What does a +P cartridge offer?  Increased pressure means increased power in the form of higher velocity.  Higher velocity means increased energy, or the ability to do work.  This in turn means a cartridge that may have a better chance of incapacitating an attacker quickly than does a non-+P version of the same cartridge.  A +P round however cannot be thought of as a more powerful cartridge in general, but only when compared to its older standard pressure counterpart.  As an example, the 9mmP is a more powerful cartridge than the .38 Special.  In most cases, a standard 9mmP is still more powerful than even a .38 Special +P.

What's not good about +P?

There are two downsides to a +P cartridge.  It will have more recoil or kick than the standard version of the same cartridge when both are fired in the same gun.  It will also be harder on the gun.  Even if the gun in question is rated by the manufacturer to be suitable for +P ammo, the gun will wear out sooner.  The pressure of firing is what wears out guns, and the more pressure the more eventual wear.  Many people choose to use +P ammo for defense and standard ammo for practice for this reason.  If you do choose to go that route, be sure to practice with enough +P ammo that you know what it feels like to shoot, and you also know where it strikes the target compared to a standard pressure load.

If, on the other hand, you want to practice with ammunition of the same power you load for self-defense, then just be aware you may need repairs or replacement sooner than you would if using standard pressure ammo all the time.  How much sooner?  It's impossible to say because there are many factors that go into this including how well you otherwise maintain the gun, how often you change springs, and mostly--how often you shoot.  Even with lots of +P shooting most modern guns will last many thousands of rounds with no damage.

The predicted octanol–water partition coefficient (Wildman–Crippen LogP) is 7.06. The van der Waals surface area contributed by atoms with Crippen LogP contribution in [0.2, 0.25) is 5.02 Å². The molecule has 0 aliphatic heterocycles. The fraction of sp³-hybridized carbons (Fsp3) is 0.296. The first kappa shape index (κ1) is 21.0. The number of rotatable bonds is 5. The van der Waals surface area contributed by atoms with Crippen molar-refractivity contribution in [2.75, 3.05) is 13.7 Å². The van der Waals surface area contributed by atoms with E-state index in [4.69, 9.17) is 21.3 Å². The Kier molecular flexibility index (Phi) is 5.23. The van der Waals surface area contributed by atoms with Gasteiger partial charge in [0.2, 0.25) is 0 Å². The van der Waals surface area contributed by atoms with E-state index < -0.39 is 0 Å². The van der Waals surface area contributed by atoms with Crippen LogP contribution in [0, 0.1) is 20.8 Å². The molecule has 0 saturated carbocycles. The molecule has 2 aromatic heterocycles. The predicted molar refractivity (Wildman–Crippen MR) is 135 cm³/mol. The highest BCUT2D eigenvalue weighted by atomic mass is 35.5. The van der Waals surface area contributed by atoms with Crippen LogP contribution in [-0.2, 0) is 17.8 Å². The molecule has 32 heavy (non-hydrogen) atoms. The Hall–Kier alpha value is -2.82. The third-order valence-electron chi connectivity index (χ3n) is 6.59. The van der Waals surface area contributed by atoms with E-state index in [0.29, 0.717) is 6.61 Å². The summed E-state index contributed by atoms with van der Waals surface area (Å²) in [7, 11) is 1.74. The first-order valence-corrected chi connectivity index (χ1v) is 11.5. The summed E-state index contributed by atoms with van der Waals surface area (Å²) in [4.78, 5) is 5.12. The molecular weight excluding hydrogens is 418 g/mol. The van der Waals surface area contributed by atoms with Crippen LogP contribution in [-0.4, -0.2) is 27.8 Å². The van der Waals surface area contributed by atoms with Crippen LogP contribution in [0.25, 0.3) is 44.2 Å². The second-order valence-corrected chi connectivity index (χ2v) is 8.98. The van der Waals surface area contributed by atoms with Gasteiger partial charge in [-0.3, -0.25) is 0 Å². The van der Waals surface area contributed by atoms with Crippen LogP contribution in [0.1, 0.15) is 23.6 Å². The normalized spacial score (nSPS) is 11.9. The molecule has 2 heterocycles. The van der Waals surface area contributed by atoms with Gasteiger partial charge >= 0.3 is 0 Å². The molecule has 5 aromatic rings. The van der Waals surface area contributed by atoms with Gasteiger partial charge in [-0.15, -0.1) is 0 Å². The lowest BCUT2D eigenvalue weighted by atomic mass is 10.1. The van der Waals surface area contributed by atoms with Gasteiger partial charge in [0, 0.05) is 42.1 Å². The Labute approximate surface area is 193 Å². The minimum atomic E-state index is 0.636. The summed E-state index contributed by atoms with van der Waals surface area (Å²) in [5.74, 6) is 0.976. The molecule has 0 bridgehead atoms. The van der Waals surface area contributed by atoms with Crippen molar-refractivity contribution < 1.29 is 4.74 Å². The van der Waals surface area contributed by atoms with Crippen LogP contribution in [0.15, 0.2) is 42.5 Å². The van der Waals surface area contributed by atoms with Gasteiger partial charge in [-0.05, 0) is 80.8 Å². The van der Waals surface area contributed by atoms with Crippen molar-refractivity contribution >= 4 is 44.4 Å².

Should you choose +P ammo for yourself?

All I can offer you here is my opinion.  I think .38 Special +P should be chosen if one can handle the increased recoil.  A .38 Special is not a particularly powerful round, and while the +P version doesn't turn it into a .357 Magnum by any stretch of the imagination, every little bit helps. 

In 9mmP, +P is useful, but the only gun I use it in is a 9mm revolver.  Almost all modern 9mm pistols can also be had in .40S&W.  If you feel you need more power than the standard 9mmP offers, consider buying the same gun in .40S&W instead of 9mmP to begin with. 

.38 Super is one round where everyone will normally use .38 Super +P ammo, as .38 ACP ammo is obsolescent.  (Edited to add: And truth be told, most manufacturers have downloaded .38 Super +P ammo so that it is less powerful than it should be today, almost down to .38ACP levels. You have to search to find .38 Super +P ammo that is loaded to its true potential. The same is true for the 10mm Auto, which has been downloaded almost to .40S&W levels. There is no logic for this. .38 Super and 10mm shooters should look to Buffalo Bore and Double Tap ammunition for true, full power ammo in their respective calibers, as the big makers have sold them out. 16Mar13)

In .45ACP the difference in recoil between the standard round and the +P version really begins to be noticeable.  I don't use .45ACP+P in my .45ACP pistols and don't feel they are needed.  Again I must emphasize this as merely my opinion.  I certainly don't begrudge you increased power however and if you want it, test fire some +P ammo and decide for yourself.

Power versus controllability

At this point the only thing I would caution you on is not to go for power at the expense of controllability.  If using +P ammo makes the gun too difficult to control--to shoot rapidly and accurately--then +P may not be worthwhile.  If you have any questions on this topic, post a message to me on the forum's message board.


copyright 2006 by Mark E. Freburg

Uploaded: 5/16/2006